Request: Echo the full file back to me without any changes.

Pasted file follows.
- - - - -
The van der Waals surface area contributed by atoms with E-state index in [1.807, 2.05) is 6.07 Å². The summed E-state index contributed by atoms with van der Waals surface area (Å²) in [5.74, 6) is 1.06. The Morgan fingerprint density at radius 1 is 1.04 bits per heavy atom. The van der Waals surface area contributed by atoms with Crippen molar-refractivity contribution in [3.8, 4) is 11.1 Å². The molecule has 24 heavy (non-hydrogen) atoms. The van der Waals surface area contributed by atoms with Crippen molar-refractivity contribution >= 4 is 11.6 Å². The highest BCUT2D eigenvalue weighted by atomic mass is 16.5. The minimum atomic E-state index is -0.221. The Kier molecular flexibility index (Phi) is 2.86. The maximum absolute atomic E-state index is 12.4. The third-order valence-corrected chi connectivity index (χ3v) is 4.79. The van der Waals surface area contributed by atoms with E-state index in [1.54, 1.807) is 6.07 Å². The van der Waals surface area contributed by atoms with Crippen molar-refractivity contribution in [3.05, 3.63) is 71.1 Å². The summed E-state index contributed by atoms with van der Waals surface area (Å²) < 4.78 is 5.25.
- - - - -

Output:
The van der Waals surface area contributed by atoms with E-state index in [1.807, 2.05) is 6.07 Å². The summed E-state index contributed by atoms with van der Waals surface area (Å²) in [5.74, 6) is 1.06. The Morgan fingerprint density at radius 1 is 1.04 bits per heavy atom. The van der Waals surface area contributed by atoms with Crippen molar-refractivity contribution in [3.8, 4) is 11.1 Å². The molecule has 24 heavy (non-hydrogen) atoms. The van der Waals surface area contributed by atoms with Crippen molar-refractivity contribution >= 4 is 11.6 Å². The highest BCUT2D eigenvalue weighted by atomic mass is 16.5. The minimum atomic E-state index is -0.221. The Kier molecular flexibility index (Phi) is 2.86. The maximum absolute atomic E-state index is 12.4. The third-order valence-corrected chi connectivity index (χ3v) is 4.79. The van der Waals surface area contributed by atoms with E-state index in [1.54, 1.807) is 6.07 Å². The van der Waals surface area contributed by atoms with Crippen molar-refractivity contribution in [3.05, 3.63) is 71.1 Å². The summed E-state index contributed by atoms with van der Waals surface area (Å²) < 4.78 is 5.25.